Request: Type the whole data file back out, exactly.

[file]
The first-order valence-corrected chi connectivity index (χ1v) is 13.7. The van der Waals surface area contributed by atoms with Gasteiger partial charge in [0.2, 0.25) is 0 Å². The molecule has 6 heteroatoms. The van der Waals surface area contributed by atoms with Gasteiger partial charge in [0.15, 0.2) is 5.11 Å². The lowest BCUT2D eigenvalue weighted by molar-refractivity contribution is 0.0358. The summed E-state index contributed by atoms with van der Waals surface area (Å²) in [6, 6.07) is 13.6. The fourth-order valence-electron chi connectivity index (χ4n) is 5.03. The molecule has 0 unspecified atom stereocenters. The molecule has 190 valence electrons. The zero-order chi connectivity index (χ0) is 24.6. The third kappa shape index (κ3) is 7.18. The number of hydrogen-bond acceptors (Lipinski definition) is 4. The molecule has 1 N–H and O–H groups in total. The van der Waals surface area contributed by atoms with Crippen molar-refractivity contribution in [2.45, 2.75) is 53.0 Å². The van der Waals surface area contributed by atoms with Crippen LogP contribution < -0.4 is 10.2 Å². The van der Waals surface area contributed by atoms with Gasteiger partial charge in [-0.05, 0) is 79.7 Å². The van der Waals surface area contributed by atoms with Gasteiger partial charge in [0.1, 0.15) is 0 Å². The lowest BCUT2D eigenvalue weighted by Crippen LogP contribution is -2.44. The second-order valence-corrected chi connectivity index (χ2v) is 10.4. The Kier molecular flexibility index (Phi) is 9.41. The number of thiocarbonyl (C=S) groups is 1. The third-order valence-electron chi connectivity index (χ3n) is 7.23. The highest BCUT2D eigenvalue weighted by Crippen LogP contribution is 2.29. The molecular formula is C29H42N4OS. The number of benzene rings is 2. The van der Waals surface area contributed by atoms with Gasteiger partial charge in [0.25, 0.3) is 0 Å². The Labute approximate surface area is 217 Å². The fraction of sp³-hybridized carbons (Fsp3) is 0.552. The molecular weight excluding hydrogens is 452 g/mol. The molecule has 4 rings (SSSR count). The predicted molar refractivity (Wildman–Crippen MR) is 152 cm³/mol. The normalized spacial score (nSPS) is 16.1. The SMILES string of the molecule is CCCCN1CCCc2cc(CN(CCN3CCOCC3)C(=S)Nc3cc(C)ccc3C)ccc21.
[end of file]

The first-order valence-corrected chi connectivity index (χ1v) is 13.7. The van der Waals surface area contributed by atoms with Gasteiger partial charge in [0.2, 0.25) is 0 Å². The molecule has 6 heteroatoms. The van der Waals surface area contributed by atoms with Gasteiger partial charge in [0.15, 0.2) is 5.11 Å². The lowest BCUT2D eigenvalue weighted by molar-refractivity contribution is 0.0358. The summed E-state index contributed by atoms with van der Waals surface area (Å²) in [6, 6.07) is 13.6. The fourth-order valence-electron chi connectivity index (χ4n) is 5.03. The molecule has 0 unspecified atom stereocenters. The molecule has 190 valence electrons. The zero-order chi connectivity index (χ0) is 24.6. The third kappa shape index (κ3) is 7.18. The number of hydrogen-bond acceptors (Lipinski definition) is 4. The molecule has 1 N–H and O–H groups in total. The van der Waals surface area contributed by atoms with Crippen molar-refractivity contribution in [2.45, 2.75) is 53.0 Å². The van der Waals surface area contributed by atoms with Crippen LogP contribution < -0.4 is 10.2 Å². The van der Waals surface area contributed by atoms with Gasteiger partial charge in [-0.05, 0) is 79.7 Å². The van der Waals surface area contributed by atoms with Gasteiger partial charge in [0.1, 0.15) is 0 Å². The lowest BCUT2D eigenvalue weighted by Crippen LogP contribution is -2.44. The second-order valence-corrected chi connectivity index (χ2v) is 10.4. The Kier molecular flexibility index (Phi) is 9.41. The number of thiocarbonyl (C=S) groups is 1. The third-order valence-electron chi connectivity index (χ3n) is 7.23. The highest BCUT2D eigenvalue weighted by Crippen LogP contribution is 2.29. The molecular formula is C29H42N4OS. The number of benzene rings is 2. The van der Waals surface area contributed by atoms with Gasteiger partial charge in [0.25, 0.3) is 0 Å². The Labute approximate surface area is 217 Å². The fraction of sp³-hybridized carbons (Fsp3) is 0.552. The molecular weight excluding hydrogens is 452 g/mol. The molecule has 4 rings (SSSR count). The predicted molar refractivity (Wildman–Crippen MR) is 152 cm³/mol. The normalized spacial score (nSPS) is 16.1. The SMILES string of the molecule is CCCCN1CCCc2cc(CN(CCN3CCOCC3)C(=S)Nc3cc(C)ccc3C)ccc21.